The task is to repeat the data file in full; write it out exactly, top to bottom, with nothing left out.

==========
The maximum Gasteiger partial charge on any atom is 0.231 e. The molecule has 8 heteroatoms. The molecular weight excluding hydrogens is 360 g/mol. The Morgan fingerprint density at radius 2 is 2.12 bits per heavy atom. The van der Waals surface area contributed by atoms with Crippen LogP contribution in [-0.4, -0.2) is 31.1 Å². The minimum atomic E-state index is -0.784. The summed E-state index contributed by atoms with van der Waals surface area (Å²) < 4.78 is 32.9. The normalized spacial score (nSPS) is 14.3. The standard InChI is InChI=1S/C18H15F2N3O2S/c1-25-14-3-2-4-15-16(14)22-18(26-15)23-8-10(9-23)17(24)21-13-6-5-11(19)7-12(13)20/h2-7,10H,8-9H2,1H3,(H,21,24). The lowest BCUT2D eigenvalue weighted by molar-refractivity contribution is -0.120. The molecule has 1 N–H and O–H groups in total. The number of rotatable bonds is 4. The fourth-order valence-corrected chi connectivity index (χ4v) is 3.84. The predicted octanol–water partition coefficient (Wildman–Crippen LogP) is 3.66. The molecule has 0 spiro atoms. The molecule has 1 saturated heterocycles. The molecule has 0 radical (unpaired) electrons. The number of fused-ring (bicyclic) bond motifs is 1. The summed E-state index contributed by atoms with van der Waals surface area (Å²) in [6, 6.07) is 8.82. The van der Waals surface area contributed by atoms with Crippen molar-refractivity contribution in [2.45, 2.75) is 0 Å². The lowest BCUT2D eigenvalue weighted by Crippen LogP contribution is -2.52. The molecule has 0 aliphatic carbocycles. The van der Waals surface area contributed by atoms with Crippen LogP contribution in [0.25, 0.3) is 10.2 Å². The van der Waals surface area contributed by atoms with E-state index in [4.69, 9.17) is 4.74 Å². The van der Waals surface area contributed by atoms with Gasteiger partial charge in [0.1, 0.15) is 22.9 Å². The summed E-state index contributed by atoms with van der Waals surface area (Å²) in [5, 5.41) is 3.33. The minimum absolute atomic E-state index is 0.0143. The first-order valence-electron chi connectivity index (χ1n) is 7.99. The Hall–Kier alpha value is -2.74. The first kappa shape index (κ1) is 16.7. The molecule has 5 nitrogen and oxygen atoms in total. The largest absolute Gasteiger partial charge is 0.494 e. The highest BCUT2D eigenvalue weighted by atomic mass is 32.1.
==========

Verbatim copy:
The maximum Gasteiger partial charge on any atom is 0.231 e. The molecule has 8 heteroatoms. The molecular weight excluding hydrogens is 360 g/mol. The Morgan fingerprint density at radius 2 is 2.12 bits per heavy atom. The van der Waals surface area contributed by atoms with Crippen LogP contribution in [-0.4, -0.2) is 31.1 Å². The minimum atomic E-state index is -0.784. The summed E-state index contributed by atoms with van der Waals surface area (Å²) < 4.78 is 32.9. The normalized spacial score (nSPS) is 14.3. The standard InChI is InChI=1S/C18H15F2N3O2S/c1-25-14-3-2-4-15-16(14)22-18(26-15)23-8-10(9-23)17(24)21-13-6-5-11(19)7-12(13)20/h2-7,10H,8-9H2,1H3,(H,21,24). The lowest BCUT2D eigenvalue weighted by molar-refractivity contribution is -0.120. The molecule has 1 N–H and O–H groups in total. The number of rotatable bonds is 4. The fourth-order valence-corrected chi connectivity index (χ4v) is 3.84. The predicted octanol–water partition coefficient (Wildman–Crippen LogP) is 3.66. The molecule has 0 spiro atoms. The molecule has 1 saturated heterocycles. The molecule has 0 radical (unpaired) electrons. The number of fused-ring (bicyclic) bond motifs is 1. The summed E-state index contributed by atoms with van der Waals surface area (Å²) in [6, 6.07) is 8.82. The van der Waals surface area contributed by atoms with Crippen molar-refractivity contribution in [2.45, 2.75) is 0 Å². The lowest BCUT2D eigenvalue weighted by Crippen LogP contribution is -2.52. The molecule has 0 aliphatic carbocycles. The van der Waals surface area contributed by atoms with Crippen LogP contribution in [0.25, 0.3) is 10.2 Å². The van der Waals surface area contributed by atoms with E-state index in [4.69, 9.17) is 4.74 Å². The van der Waals surface area contributed by atoms with Gasteiger partial charge in [0.1, 0.15) is 22.9 Å². The summed E-state index contributed by atoms with van der Waals surface area (Å²) in [5, 5.41) is 3.33. The minimum absolute atomic E-state index is 0.0143. The first-order valence-electron chi connectivity index (χ1n) is 7.99. The Hall–Kier alpha value is -2.74. The first kappa shape index (κ1) is 16.7. The molecule has 5 nitrogen and oxygen atoms in total. The largest absolute Gasteiger partial charge is 0.494 e. The highest BCUT2D eigenvalue weighted by atomic mass is 32.1.